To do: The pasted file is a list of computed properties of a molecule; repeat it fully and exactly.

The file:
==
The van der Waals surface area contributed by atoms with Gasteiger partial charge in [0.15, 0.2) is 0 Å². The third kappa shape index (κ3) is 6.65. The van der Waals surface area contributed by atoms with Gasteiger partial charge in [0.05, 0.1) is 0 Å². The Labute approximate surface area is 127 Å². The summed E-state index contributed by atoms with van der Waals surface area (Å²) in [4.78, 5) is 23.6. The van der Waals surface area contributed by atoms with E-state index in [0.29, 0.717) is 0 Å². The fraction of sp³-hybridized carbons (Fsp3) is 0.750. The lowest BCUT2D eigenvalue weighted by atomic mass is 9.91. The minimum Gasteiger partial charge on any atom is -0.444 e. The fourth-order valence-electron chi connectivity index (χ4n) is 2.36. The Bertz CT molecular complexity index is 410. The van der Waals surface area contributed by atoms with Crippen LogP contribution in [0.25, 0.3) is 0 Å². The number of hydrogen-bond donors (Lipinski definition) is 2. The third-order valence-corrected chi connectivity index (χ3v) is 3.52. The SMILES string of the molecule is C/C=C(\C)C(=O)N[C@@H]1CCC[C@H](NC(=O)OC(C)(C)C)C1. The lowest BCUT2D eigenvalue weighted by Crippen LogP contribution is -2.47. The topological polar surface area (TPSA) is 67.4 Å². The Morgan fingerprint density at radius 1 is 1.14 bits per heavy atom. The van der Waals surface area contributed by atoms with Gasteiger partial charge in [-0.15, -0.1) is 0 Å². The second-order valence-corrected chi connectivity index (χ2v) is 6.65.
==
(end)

The van der Waals surface area contributed by atoms with Gasteiger partial charge in [0.15, 0.2) is 0 Å². The third kappa shape index (κ3) is 6.65. The van der Waals surface area contributed by atoms with Gasteiger partial charge in [0.05, 0.1) is 0 Å². The Labute approximate surface area is 127 Å². The summed E-state index contributed by atoms with van der Waals surface area (Å²) in [4.78, 5) is 23.6. The van der Waals surface area contributed by atoms with E-state index in [0.29, 0.717) is 0 Å². The fraction of sp³-hybridized carbons (Fsp3) is 0.750. The lowest BCUT2D eigenvalue weighted by atomic mass is 9.91. The minimum Gasteiger partial charge on any atom is -0.444 e. The fourth-order valence-electron chi connectivity index (χ4n) is 2.36. The Bertz CT molecular complexity index is 410. The van der Waals surface area contributed by atoms with Crippen LogP contribution in [0.25, 0.3) is 0 Å². The number of hydrogen-bond donors (Lipinski definition) is 2. The third-order valence-corrected chi connectivity index (χ3v) is 3.52. The SMILES string of the molecule is C/C=C(\C)C(=O)N[C@@H]1CCC[C@H](NC(=O)OC(C)(C)C)C1. The lowest BCUT2D eigenvalue weighted by Crippen LogP contribution is -2.47. The topological polar surface area (TPSA) is 67.4 Å². The Morgan fingerprint density at radius 1 is 1.14 bits per heavy atom. The van der Waals surface area contributed by atoms with Gasteiger partial charge in [-0.15, -0.1) is 0 Å². The second-order valence-corrected chi connectivity index (χ2v) is 6.65.